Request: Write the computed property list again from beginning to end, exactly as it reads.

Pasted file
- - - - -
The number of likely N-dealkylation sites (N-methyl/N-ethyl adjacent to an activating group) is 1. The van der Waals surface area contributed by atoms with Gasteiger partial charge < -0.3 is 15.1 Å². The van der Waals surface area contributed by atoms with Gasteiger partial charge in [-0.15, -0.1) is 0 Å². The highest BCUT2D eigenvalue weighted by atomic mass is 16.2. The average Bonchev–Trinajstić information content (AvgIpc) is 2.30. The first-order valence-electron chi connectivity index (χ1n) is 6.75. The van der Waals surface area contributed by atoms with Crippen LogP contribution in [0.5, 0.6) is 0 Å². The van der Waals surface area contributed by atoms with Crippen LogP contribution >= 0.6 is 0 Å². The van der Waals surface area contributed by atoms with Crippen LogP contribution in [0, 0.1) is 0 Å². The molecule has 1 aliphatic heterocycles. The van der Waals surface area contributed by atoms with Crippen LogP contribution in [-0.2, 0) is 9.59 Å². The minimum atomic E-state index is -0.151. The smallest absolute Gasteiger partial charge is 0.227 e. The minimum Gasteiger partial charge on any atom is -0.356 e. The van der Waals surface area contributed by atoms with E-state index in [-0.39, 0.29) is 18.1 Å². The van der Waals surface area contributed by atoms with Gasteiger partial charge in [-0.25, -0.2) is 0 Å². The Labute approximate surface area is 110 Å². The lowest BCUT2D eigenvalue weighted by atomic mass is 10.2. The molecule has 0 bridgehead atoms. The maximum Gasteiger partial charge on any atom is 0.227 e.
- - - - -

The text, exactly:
The number of likely N-dealkylation sites (N-methyl/N-ethyl adjacent to an activating group) is 1. The van der Waals surface area contributed by atoms with Gasteiger partial charge < -0.3 is 15.1 Å². The van der Waals surface area contributed by atoms with Gasteiger partial charge in [-0.15, -0.1) is 0 Å². The highest BCUT2D eigenvalue weighted by atomic mass is 16.2. The average Bonchev–Trinajstić information content (AvgIpc) is 2.30. The first-order valence-electron chi connectivity index (χ1n) is 6.75. The van der Waals surface area contributed by atoms with Crippen LogP contribution in [0.5, 0.6) is 0 Å². The van der Waals surface area contributed by atoms with Crippen LogP contribution >= 0.6 is 0 Å². The van der Waals surface area contributed by atoms with Crippen LogP contribution in [0, 0.1) is 0 Å². The molecule has 1 aliphatic heterocycles. The van der Waals surface area contributed by atoms with Crippen LogP contribution in [-0.2, 0) is 9.59 Å². The minimum atomic E-state index is -0.151. The smallest absolute Gasteiger partial charge is 0.227 e. The minimum Gasteiger partial charge on any atom is -0.356 e. The van der Waals surface area contributed by atoms with E-state index in [-0.39, 0.29) is 18.1 Å². The van der Waals surface area contributed by atoms with Gasteiger partial charge in [-0.25, -0.2) is 0 Å². The Labute approximate surface area is 110 Å². The lowest BCUT2D eigenvalue weighted by atomic mass is 10.2. The molecule has 0 bridgehead atoms. The maximum Gasteiger partial charge on any atom is 0.227 e.